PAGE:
Oh, sure. So this is the second edition, the first one that came out in 2011 was so successful, we decided to revise it. And so it sort of provides I like to think, you know, sort of a progression starting with the you know, in much more detail, obviously, the laws and what’s different, and what families and professionals need to understand about those differences. And then, you know, moves into what the students rights are and their responsibilities, because they are, you know, adults in this new system and how the system works, what they have to be prepared to do. And then we talk about all of the skills that the research points to, you know, that makes students successful, both the personal skills, as you mentioned, Debbie, like self advocacy and self determination, and then the academic skills, what they need to be prepared to do some technology also that can be helpful, how to do those searches, you know, what kinds of things to look for. And what’s really exciting in this version is I got to talk to three admissions. Two of them, I think, or Dean’s, but the Dean of Admissions at Yale of Undergraduate Admissions, talked to me, as did an admissions officer at Dickinson College and at Muskingum, which also has a fee for service programs. About You know, one of the biggest questions that I get all the time is should my student tell the school about her disability when she applies? And so their views on that? And if so, how to do it is in there. So that’s a new feature, this time that I’m really excited about? And you know, how to look at services? And then you know, the accommodations, what kinds of things can students commonly get? And, you know, what kinds of things should they prepare, maybe not to have. So I think it provides a nice progression of understanding of going through this stuff to prepare families for what to expect.

Debbie Reber  43:31

Fantastic, well, congratulations on the revised and updated edition. That’s exciting. And I would love it if you could also just share with us where listeners can get in touch with you, your website is chock full of resources. And I would love to be able to direct people to check out what you’re doing.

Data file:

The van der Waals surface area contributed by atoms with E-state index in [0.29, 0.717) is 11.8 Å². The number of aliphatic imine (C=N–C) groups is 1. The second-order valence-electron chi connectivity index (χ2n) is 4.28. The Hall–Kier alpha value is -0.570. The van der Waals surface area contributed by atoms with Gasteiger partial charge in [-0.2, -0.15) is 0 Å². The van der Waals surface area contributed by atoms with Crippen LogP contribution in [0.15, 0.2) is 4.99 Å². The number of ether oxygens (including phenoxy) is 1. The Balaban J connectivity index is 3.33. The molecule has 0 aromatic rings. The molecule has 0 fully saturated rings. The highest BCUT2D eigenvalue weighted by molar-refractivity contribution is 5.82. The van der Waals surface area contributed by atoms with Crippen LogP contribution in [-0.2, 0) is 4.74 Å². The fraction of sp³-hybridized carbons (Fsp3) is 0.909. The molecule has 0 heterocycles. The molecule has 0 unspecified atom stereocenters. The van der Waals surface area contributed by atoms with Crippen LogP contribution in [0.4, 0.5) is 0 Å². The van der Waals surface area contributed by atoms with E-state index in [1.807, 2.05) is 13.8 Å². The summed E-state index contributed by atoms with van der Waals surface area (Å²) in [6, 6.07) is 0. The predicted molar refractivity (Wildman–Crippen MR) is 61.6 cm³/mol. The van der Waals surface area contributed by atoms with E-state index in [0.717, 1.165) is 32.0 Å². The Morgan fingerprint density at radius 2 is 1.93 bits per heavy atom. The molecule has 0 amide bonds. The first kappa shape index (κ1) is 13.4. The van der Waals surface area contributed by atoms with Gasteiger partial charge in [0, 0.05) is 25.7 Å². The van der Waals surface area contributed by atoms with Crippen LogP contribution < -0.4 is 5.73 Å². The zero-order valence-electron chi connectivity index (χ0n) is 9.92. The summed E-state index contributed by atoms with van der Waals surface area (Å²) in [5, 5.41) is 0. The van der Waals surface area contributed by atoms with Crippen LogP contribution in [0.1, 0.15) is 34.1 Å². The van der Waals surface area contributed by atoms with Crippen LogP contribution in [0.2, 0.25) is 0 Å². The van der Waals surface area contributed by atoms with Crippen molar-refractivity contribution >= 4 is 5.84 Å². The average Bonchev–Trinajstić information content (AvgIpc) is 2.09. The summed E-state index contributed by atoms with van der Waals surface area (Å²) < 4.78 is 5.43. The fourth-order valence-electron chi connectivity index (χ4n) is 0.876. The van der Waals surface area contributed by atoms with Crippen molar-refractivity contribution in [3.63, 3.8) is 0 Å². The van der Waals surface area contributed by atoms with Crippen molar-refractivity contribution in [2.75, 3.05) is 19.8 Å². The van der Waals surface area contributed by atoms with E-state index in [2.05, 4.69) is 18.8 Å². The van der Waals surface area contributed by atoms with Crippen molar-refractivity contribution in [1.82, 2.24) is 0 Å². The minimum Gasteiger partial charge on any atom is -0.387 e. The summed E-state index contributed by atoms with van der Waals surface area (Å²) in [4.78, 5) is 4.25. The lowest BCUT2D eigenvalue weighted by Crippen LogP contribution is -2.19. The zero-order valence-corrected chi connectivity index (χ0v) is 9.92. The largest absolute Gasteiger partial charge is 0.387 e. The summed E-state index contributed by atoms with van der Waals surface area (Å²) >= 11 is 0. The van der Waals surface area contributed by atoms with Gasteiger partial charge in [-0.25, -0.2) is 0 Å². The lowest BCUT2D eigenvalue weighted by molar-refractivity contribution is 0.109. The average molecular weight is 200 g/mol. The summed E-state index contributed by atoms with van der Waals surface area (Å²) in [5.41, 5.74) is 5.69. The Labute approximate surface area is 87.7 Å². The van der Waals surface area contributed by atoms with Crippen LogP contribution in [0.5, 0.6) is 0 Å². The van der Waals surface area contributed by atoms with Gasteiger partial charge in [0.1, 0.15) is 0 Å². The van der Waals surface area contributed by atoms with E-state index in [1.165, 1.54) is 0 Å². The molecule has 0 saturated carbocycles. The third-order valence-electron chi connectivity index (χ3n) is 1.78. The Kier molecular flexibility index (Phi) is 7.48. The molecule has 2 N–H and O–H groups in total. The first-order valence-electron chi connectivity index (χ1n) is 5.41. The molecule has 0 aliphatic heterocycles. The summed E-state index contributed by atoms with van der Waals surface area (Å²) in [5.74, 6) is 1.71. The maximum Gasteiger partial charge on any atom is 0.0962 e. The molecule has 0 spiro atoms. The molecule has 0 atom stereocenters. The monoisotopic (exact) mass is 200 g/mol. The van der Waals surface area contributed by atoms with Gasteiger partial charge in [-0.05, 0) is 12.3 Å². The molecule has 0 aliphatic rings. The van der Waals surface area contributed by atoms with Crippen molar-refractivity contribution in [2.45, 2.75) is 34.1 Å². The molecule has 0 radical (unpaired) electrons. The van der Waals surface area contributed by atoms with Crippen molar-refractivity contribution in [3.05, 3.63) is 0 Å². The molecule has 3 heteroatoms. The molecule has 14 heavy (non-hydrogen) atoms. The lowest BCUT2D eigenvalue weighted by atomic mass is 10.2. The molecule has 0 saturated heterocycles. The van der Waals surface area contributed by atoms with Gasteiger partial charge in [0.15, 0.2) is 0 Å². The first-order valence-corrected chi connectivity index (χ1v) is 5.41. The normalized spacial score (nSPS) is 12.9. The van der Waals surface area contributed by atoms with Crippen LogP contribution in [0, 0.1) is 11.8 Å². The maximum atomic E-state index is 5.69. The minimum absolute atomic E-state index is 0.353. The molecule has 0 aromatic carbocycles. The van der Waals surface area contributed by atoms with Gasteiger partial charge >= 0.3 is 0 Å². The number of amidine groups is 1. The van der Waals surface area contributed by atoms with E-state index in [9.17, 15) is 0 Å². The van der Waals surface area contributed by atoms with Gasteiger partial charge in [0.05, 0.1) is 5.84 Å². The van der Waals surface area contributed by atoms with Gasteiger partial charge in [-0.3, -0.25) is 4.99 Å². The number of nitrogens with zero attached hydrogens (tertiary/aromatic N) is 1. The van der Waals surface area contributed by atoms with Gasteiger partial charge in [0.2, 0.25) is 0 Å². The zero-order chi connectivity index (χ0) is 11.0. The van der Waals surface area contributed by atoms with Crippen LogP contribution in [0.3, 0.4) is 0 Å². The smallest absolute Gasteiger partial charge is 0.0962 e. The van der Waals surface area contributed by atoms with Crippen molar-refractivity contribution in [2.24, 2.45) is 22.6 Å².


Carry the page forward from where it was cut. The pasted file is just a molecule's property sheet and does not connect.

Elizabeth Hamblet  43:51

Oh, thank you. So it’s LD advisory as an LD is in learning disabilities. And that’s ldadvisory.com. Or you can just Google my name, Elizabeth Hamblet, H A MBLET. And on that website, you’ll find, as Debbie said, all sorts of free resources for families, copies of my published work, where it’s available, you know, through copyright agreements, and links to my understood video chats, things like that. There’s also something very exciting now, which is new, a link to the blog, and what’s in the blog. And what we’ll be there going on for probably two years are all of the interviews that form the foundation for the book. So talks with college disability service providers, college counselors, students themselves, about all the issues that I think are really relevant. So if you follow the blog, you’ll get the updates and I’m gonna, you know, try and address a question per week for I don’t know for the foreseeable future forever. Right seems like forever. I think it was 90 pages of interviews in the end, which is why they didn’t fit in the book. And you know, my publisher thought it was a great idea to be able to offer this stuff too, you know that anybody could access it. Yeah, so excited about 

Debbie Reber  45:12

That’s great. Well, listeners, I’ll leave the contact information in the show notes. So if you didn’t write that down, you can just visit the show notes page, and you’ll be able to check out all of Elizabeth’s resources. Elizabeth, I just need to say thank you. This has been fascinating conversation, and I’m so grateful for just generosity and such insight that you shared with us today.

Elizabeth Hamblet  45:34

Well, I appreciate the opportunity to reach you, folks. Anybody who’s listening, feel free to use the contact button on my page and send me any questions.

Debbie Reber  45:45

You’ve been listening to the tilt parenting podcast for the show notes for this episode, including links to Elizabeth’s website LD advisory, visit tiltparenting.com/session89. Also remember when you leave a comment on that page, you will be entered to win a copy of Elizabeth’s book. And don’t forget to check out my after the show short video where I share my top takeaways from my conversation with Elizabeth. You’ll also find a link on the show notes page or you can go straight to tiltparenting.com/aftertheshow. If you enjoyed this podcast and would like to help me cover the cost of producing it, please consider signing up for my Patreon campaign. Patreon is a simple membership platform that allows people to make a small monthly contribution as little as $2 a month tip on the show. If you want to help me visit patreon.com/tiltparenting. If you like what you heard on today’s episode, and you haven’t already done so I would be grateful if you could take just a minute and head over to iTunes and leave a rating or review. Lastly, if you’re looking for a little bit of extra emotional support, you might want to try my differently wired seven day challenge. I’ll send you a short video each day for one week aimed at helping you shift your experience one thought and action at a time. Sign up until parenting calm slash seven day. Thanks again for listening. For more information on Tilt Parenting visit www.tiltparenting.com